The late 19th century Philadelphia department store owner
John Wannamaker once said, I know half of my advertising
budget is wasted. I just dont know which half.
Maybe you feel this way about your advertising budget. Maybe
you feel this way about all the money you spend trying to
get customers to knock on your door and buy your products.
Certainly, if you look around during a recession like the
one the pundits tell us were pulling out of now, youll
see proof that a lot of your peers feel this way. Search through
past issues of your industrys trade journals: Many have
shrunk or disappeared because of evaporating ad revenues.
Read the local papers: Dozens of Portland advertising and
public relations agencies have slashed their staffs or closed
their doors because their clients have cut spending as sales
have slowed down.
What does that tell you? It tells me that many companies
treat advertising as if it were a gamble. When times
are good Ill put a few bucks on the table and spin the
wheel, but when times are tight, Ill hang on to my cash,
Measurement: The key to scientific advertising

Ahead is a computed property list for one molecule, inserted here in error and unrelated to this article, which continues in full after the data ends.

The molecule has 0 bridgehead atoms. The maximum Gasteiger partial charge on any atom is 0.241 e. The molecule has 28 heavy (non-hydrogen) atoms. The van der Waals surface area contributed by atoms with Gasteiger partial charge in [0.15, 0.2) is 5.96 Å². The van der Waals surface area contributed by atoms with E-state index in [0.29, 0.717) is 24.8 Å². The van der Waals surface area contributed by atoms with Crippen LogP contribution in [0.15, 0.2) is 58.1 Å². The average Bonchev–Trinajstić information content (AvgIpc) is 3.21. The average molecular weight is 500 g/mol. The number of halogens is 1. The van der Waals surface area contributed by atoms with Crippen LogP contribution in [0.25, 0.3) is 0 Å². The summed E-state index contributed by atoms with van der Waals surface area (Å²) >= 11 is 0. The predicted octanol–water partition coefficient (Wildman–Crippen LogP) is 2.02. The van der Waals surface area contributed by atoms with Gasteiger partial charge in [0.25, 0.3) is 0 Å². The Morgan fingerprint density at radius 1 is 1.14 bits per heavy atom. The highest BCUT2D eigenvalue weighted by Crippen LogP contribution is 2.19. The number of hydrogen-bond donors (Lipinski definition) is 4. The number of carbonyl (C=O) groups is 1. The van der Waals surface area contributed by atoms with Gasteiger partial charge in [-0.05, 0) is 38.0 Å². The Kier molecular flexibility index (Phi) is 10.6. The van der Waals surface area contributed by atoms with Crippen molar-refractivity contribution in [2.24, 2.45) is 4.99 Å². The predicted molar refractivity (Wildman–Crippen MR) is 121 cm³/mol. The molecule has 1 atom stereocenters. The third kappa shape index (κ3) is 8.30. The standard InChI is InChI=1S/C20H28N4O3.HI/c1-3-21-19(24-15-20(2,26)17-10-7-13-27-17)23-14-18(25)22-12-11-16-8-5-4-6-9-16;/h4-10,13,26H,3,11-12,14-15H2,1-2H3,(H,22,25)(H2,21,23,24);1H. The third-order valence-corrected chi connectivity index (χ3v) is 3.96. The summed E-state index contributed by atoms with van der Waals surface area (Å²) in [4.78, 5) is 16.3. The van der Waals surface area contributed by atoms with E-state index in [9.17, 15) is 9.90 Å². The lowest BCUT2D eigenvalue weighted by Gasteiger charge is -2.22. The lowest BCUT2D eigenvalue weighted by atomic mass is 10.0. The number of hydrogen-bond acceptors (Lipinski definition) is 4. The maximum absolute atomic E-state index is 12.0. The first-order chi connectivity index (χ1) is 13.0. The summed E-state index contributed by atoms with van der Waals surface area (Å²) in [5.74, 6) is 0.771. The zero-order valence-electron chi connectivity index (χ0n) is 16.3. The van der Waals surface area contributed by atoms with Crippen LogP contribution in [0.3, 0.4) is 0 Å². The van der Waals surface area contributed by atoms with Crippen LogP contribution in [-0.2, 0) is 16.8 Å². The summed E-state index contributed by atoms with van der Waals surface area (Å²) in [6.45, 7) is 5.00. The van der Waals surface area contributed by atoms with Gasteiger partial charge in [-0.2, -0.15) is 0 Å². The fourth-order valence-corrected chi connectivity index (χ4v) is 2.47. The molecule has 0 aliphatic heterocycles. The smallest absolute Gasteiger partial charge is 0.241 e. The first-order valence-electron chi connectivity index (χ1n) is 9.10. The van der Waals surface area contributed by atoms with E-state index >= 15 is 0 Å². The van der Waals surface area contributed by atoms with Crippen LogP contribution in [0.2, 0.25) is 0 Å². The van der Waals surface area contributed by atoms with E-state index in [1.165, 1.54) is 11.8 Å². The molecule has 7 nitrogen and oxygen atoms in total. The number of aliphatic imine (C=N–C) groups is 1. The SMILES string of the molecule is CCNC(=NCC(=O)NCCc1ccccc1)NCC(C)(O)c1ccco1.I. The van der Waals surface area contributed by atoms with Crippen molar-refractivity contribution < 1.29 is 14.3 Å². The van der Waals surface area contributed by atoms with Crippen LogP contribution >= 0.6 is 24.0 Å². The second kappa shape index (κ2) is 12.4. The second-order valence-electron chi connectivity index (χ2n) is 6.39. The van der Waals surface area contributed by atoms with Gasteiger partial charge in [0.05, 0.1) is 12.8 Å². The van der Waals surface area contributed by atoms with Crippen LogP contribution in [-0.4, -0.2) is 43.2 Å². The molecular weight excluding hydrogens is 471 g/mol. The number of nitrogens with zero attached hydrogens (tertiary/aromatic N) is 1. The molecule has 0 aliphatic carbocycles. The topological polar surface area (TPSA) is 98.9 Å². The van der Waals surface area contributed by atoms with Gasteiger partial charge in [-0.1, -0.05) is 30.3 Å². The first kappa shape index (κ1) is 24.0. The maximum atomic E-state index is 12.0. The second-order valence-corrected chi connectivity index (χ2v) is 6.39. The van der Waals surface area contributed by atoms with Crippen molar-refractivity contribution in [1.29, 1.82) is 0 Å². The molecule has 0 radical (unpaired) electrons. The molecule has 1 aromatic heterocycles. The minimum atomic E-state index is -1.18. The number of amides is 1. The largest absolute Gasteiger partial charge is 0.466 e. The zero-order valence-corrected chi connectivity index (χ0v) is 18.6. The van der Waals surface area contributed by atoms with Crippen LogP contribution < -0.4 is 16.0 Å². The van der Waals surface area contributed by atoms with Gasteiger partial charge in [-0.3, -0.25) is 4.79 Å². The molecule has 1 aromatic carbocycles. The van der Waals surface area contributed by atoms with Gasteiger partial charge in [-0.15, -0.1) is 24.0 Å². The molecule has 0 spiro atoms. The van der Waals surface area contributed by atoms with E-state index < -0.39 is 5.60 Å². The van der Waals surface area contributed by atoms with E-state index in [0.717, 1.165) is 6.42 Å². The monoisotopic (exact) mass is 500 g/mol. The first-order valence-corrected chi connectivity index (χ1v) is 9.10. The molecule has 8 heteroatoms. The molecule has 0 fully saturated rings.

Dont approach advertising as a gamble. If you do, youll
likely end up with self-doubt, second-guessing and sleepless
nights. Approach it as a scientist might approach some problem
in the natural world. Approach it as a scientific advertiser.
A scientific advertiser knows that every ad, every direct
mailer, every promotion is a hypothesis: The appeal
I make through this program will persuade qualified customers
to contact our company, eventually resulting in sales that
justify the programs cost.
To test the hypothesis, a scientific advertiser runs the
program and measures the results.
Like their white-coated counterparts, scientific advertisers
test out their hypotheses on small samples of the population.
That is, they dont spend all their advertising budgets
on one ad or one magazine. They run two different ads in the
same publication and then measure the response to see which
pulls in more returns. Or they run the same ad in two publications
and measure the response to see which offers a better audience
for their message.
When the scientific advertiser hits on a winning formula,
he or she increases the sample size by adding new magazines
to the list, always measuring results to ensure that the principle
learned in earlier tests continues to hold true.
Resistance is futile
Many advertisers resist measurement because they think its
too hard. They give excuses like, We give people too
many ways to contact us, or Our sales people wont
participate or We dont have the right software.
Think of it this way: Resistance to measuring response to
your promotional programs is just as absurd as resistance
to measuring revenue and expenses to figure out whether your
business is profitable.
Measurement gives you the confidence that your marketing
efforts really do pay off, and it gives you the confidence
to continue investing in marketing even when nervous competitors
stop. (This can help you build market share in a down economy,